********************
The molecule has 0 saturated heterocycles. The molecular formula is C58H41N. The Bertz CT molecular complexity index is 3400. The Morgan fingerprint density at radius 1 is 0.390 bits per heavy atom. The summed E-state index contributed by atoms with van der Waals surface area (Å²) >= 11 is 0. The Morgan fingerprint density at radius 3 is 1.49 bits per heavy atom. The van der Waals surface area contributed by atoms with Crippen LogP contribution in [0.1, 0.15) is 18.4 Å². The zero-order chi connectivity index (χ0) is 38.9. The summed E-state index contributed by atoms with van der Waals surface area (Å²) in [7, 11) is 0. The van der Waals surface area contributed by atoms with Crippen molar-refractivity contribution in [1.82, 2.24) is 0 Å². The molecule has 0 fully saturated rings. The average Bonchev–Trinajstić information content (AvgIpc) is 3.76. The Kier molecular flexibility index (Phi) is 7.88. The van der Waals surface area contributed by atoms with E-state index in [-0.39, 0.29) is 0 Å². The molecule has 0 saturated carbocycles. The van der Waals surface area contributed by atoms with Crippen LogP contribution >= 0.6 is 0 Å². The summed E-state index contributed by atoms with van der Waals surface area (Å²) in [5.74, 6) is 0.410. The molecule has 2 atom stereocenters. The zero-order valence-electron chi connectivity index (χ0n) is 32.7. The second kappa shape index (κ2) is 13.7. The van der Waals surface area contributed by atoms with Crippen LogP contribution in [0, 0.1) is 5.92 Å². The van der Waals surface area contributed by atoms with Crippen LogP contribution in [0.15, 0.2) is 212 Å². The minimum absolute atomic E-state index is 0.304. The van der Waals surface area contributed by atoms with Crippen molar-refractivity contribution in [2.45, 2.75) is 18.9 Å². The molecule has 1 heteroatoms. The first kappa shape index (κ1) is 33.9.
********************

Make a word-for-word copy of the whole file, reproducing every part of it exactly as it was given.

The molecule has 0 saturated heterocycles. The molecular formula is C58H41N. The Bertz CT molecular complexity index is 3400. The Morgan fingerprint density at radius 1 is 0.390 bits per heavy atom. The summed E-state index contributed by atoms with van der Waals surface area (Å²) >= 11 is 0. The Morgan fingerprint density at radius 3 is 1.49 bits per heavy atom. The van der Waals surface area contributed by atoms with Crippen LogP contribution in [0.1, 0.15) is 18.4 Å². The zero-order chi connectivity index (χ0) is 38.9. The summed E-state index contributed by atoms with van der Waals surface area (Å²) in [7, 11) is 0. The van der Waals surface area contributed by atoms with Crippen molar-refractivity contribution in [1.82, 2.24) is 0 Å². The molecule has 0 fully saturated rings. The average Bonchev–Trinajstić information content (AvgIpc) is 3.76. The Kier molecular flexibility index (Phi) is 7.88. The van der Waals surface area contributed by atoms with E-state index in [-0.39, 0.29) is 0 Å². The molecule has 0 saturated carbocycles. The van der Waals surface area contributed by atoms with Crippen LogP contribution >= 0.6 is 0 Å². The summed E-state index contributed by atoms with van der Waals surface area (Å²) in [5.74, 6) is 0.410. The molecule has 2 atom stereocenters. The zero-order valence-electron chi connectivity index (χ0n) is 32.7. The second kappa shape index (κ2) is 13.7. The van der Waals surface area contributed by atoms with Crippen LogP contribution in [0, 0.1) is 5.92 Å². The van der Waals surface area contributed by atoms with Crippen LogP contribution in [0.15, 0.2) is 212 Å². The minimum absolute atomic E-state index is 0.304. The van der Waals surface area contributed by atoms with Crippen molar-refractivity contribution in [2.45, 2.75) is 18.9 Å². The molecule has 1 heteroatoms. The first kappa shape index (κ1) is 33.9.